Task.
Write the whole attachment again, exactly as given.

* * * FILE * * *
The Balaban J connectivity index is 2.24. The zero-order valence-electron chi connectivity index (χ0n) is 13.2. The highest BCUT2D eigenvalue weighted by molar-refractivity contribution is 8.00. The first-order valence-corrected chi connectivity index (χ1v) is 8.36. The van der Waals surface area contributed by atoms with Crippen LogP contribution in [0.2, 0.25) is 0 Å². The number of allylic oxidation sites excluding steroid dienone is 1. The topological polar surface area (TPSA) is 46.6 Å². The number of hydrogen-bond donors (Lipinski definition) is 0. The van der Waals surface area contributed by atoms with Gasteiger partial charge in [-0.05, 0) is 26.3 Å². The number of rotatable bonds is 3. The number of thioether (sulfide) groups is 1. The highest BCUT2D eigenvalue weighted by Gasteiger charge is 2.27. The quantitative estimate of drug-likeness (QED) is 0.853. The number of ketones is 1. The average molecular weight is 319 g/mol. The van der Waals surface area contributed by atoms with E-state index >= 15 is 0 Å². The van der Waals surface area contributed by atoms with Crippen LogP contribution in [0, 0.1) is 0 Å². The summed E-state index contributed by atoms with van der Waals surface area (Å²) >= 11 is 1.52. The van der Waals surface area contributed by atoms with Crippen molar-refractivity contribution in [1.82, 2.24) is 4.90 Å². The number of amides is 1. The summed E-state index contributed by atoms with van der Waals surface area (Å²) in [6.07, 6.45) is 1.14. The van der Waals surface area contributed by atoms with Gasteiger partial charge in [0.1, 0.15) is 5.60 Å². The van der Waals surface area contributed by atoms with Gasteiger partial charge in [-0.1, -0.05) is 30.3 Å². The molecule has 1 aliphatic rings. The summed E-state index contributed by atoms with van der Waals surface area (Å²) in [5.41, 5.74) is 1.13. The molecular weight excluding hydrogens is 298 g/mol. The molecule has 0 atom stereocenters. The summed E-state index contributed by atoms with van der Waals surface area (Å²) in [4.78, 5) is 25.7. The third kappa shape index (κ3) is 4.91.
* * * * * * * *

The Balaban J connectivity index is 2.24. The zero-order valence-electron chi connectivity index (χ0n) is 13.2. The highest BCUT2D eigenvalue weighted by molar-refractivity contribution is 8.00. The first-order valence-corrected chi connectivity index (χ1v) is 8.36. The van der Waals surface area contributed by atoms with Crippen LogP contribution in [0.2, 0.25) is 0 Å². The number of allylic oxidation sites excluding steroid dienone is 1. The topological polar surface area (TPSA) is 46.6 Å². The number of hydrogen-bond donors (Lipinski definition) is 0. The van der Waals surface area contributed by atoms with Gasteiger partial charge in [-0.05, 0) is 26.3 Å². The number of rotatable bonds is 3. The number of thioether (sulfide) groups is 1. The highest BCUT2D eigenvalue weighted by Gasteiger charge is 2.27. The quantitative estimate of drug-likeness (QED) is 0.853. The number of ketones is 1. The average molecular weight is 319 g/mol. The van der Waals surface area contributed by atoms with E-state index >= 15 is 0 Å². The van der Waals surface area contributed by atoms with Crippen LogP contribution in [0, 0.1) is 0 Å². The summed E-state index contributed by atoms with van der Waals surface area (Å²) >= 11 is 1.52. The van der Waals surface area contributed by atoms with Crippen molar-refractivity contribution in [1.82, 2.24) is 4.90 Å². The number of amides is 1. The summed E-state index contributed by atoms with van der Waals surface area (Å²) in [6.07, 6.45) is 1.14. The van der Waals surface area contributed by atoms with Gasteiger partial charge in [0.1, 0.15) is 5.60 Å². The van der Waals surface area contributed by atoms with Gasteiger partial charge in [-0.1, -0.05) is 30.3 Å². The molecule has 1 aliphatic rings. The summed E-state index contributed by atoms with van der Waals surface area (Å²) in [5.41, 5.74) is 1.13. The molecular weight excluding hydrogens is 298 g/mol. The molecule has 0 atom stereocenters. The summed E-state index contributed by atoms with van der Waals surface area (Å²) in [4.78, 5) is 25.7. The third kappa shape index (κ3) is 4.91.